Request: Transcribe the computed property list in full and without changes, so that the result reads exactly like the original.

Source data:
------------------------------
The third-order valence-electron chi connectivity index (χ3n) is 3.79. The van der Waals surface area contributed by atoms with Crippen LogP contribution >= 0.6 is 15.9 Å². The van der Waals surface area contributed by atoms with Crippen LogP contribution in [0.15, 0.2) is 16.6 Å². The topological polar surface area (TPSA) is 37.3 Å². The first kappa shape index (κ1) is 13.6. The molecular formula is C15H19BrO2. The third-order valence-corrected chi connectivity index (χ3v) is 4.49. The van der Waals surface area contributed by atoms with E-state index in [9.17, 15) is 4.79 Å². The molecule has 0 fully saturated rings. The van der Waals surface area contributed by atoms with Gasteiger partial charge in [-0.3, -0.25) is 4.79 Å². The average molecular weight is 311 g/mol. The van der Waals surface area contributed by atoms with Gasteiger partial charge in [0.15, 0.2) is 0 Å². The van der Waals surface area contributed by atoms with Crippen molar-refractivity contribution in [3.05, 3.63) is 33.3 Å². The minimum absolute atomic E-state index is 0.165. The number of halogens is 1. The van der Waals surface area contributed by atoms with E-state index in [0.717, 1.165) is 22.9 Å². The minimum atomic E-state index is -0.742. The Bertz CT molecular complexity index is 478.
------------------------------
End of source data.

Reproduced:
The third-order valence-electron chi connectivity index (χ3n) is 3.79. The van der Waals surface area contributed by atoms with Crippen LogP contribution >= 0.6 is 15.9 Å². The van der Waals surface area contributed by atoms with Crippen LogP contribution in [0.15, 0.2) is 16.6 Å². The topological polar surface area (TPSA) is 37.3 Å². The first kappa shape index (κ1) is 13.6. The molecular formula is C15H19BrO2. The third-order valence-corrected chi connectivity index (χ3v) is 4.49. The van der Waals surface area contributed by atoms with E-state index in [9.17, 15) is 4.79 Å². The molecule has 0 fully saturated rings. The van der Waals surface area contributed by atoms with Gasteiger partial charge in [-0.3, -0.25) is 4.79 Å². The average molecular weight is 311 g/mol. The van der Waals surface area contributed by atoms with Gasteiger partial charge in [0.15, 0.2) is 0 Å². The van der Waals surface area contributed by atoms with Crippen molar-refractivity contribution in [3.05, 3.63) is 33.3 Å². The minimum absolute atomic E-state index is 0.165. The number of halogens is 1. The van der Waals surface area contributed by atoms with E-state index in [0.717, 1.165) is 22.9 Å². The minimum atomic E-state index is -0.742. The Bertz CT molecular complexity index is 478.